Matthew Taylor

Energy price cap ‘will not be moved’ this winter, says Business Secretary

Energy price cap ‘will not be moved’ this winter, says Business Secretary
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The Business Secretary Kwasi Kwarteng joined Trevor Phillips this morning amid a time of turmoil in the energy markets. Wholesale gas prices have risen by 250 per cent since January, and by as much as 70 per cent since August, when the market regulator Ofgem announced its latest price cap for consumers. With 12 energy companies already having gone bust since the start of the year, the government is facing calls within the industry to increase the price cap so that pressure can be eased on smaller firms. However, Kwarteng told Phillips that the current cap was here to stay until April of next year:

KK: The price cap is the biggest shield in terms of consumer prices, and… it will not be moved.

‘I am speaking to government colleagues…’

While discussing the support that the government would give to businesses in order to help with their energy costs, Kwarteng made the claim that he was in close contact with the Treasury on this issue:

KK: I am speaking to government colleagues, particularly the Treasury, to try and see a way through this.

However, within an hour of Kwarteng’s assertion, Sky’s deputy political editor Sam Coates popped up with a sharp rebuke from an unnamed Treasury source:

UK is ‘working very effectively’ with France over border crossings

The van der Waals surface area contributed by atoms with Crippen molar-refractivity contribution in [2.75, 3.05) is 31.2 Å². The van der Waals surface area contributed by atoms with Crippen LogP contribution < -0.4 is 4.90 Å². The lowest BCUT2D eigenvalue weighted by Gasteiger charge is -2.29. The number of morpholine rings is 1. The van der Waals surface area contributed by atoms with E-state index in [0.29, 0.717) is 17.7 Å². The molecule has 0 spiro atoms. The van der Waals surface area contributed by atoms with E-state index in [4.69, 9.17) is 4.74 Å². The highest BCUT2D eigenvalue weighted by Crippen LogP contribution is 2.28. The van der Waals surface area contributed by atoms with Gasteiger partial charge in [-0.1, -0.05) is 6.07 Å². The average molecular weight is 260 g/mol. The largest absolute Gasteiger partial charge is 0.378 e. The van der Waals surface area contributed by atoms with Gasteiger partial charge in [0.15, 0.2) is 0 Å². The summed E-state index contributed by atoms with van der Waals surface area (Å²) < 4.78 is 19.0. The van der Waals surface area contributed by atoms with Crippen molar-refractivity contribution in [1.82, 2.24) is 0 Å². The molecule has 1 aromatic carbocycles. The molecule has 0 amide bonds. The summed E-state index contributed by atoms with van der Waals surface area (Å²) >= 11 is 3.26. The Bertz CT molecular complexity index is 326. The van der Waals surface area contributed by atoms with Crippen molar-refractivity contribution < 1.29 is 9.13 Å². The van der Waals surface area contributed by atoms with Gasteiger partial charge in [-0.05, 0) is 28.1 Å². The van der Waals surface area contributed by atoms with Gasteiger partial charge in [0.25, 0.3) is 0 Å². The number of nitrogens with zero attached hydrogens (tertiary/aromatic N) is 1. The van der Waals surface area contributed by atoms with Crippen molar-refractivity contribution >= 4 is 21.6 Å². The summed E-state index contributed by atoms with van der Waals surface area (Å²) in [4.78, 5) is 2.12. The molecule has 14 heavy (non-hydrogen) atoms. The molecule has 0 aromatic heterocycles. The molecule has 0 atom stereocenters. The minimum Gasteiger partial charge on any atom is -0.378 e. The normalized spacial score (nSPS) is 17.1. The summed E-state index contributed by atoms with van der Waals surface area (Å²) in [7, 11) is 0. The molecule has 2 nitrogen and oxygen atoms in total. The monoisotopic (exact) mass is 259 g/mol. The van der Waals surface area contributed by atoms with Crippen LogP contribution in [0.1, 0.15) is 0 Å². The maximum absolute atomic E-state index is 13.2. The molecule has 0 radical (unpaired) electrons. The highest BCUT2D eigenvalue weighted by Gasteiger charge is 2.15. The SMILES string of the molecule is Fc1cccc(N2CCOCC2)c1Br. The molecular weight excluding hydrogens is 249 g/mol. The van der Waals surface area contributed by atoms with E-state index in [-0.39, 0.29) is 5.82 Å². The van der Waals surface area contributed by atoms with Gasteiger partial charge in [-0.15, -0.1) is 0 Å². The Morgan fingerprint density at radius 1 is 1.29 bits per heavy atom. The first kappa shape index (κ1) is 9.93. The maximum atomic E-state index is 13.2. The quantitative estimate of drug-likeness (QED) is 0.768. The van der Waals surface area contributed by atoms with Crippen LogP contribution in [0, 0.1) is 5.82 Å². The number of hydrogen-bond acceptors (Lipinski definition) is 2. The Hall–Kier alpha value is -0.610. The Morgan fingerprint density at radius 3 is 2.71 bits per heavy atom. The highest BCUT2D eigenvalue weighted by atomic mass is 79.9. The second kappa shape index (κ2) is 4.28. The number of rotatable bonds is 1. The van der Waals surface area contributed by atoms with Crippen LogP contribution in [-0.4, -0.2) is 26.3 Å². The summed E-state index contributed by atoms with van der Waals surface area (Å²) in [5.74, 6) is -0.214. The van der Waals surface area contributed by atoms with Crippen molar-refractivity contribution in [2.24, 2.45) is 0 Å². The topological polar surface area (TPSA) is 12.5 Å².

Phillips also bought up the matter of refugees making the hazardous crossing from France to Great Britain. The government has an agreement with their French counterparts to help try to stop any such crossings before they are made, with a contribution of £54 million made by the UK government. However, the Home Secretary Priti Patel has recently threatened to withhold the money. Kwarteng downplayed the suggestion that there was a problem on the horizon:

KK: All I can say is that we’ve worked very effectively with the French government so far… It is a good collaborative relationship.

Jonathan Reynolds – Labour would not nationalise energy companies

Phillips went on to speak to the Shadow Work and Pensions Secretary Jonathan Reynolds, asking him about Labour’s intended remedies for helping to resolve the gas crisis. At the Labour party conference, the party’s leader Sir Keir Starmer came under fire for being evasive about his earlier promises to nationalise energy companies. Reynolds too, suggested from his response that Labour was not looking at nationalisation as a solution:

JR: Public ownership will always be part of our plans for some sectors, but… the energy crisis has come from complacency.

Michael Heseltine – ‘We are already running on borrowed time’

Former Deputy Prime Minister Michael Heseltine had a grim prognosis for the future of the British economy:

MH: I think we are heading to a significant increase in inflation, which will lead to increases in interest rates. And if I was Chancellor of the Exchequer, I would be extremely worried… We’re already running on borrowed time.

Jenny Harries – Getting flu and Covid together is more dangerous

And finally, Dr Jenny Harries, the chief executive of the new Health Security Agency, told Andrew Marr that it was important that people made sure that they were protected against flu this winter, after research suggesting that ‘co-infection’ with Covid was still a serious risk:

JH: It’s a more uncertain year… People are at more significant risk of death and of serious illness if they are co-infected with flu and with Covid, and that doesn’t seem to be… a fact which many of the public understand.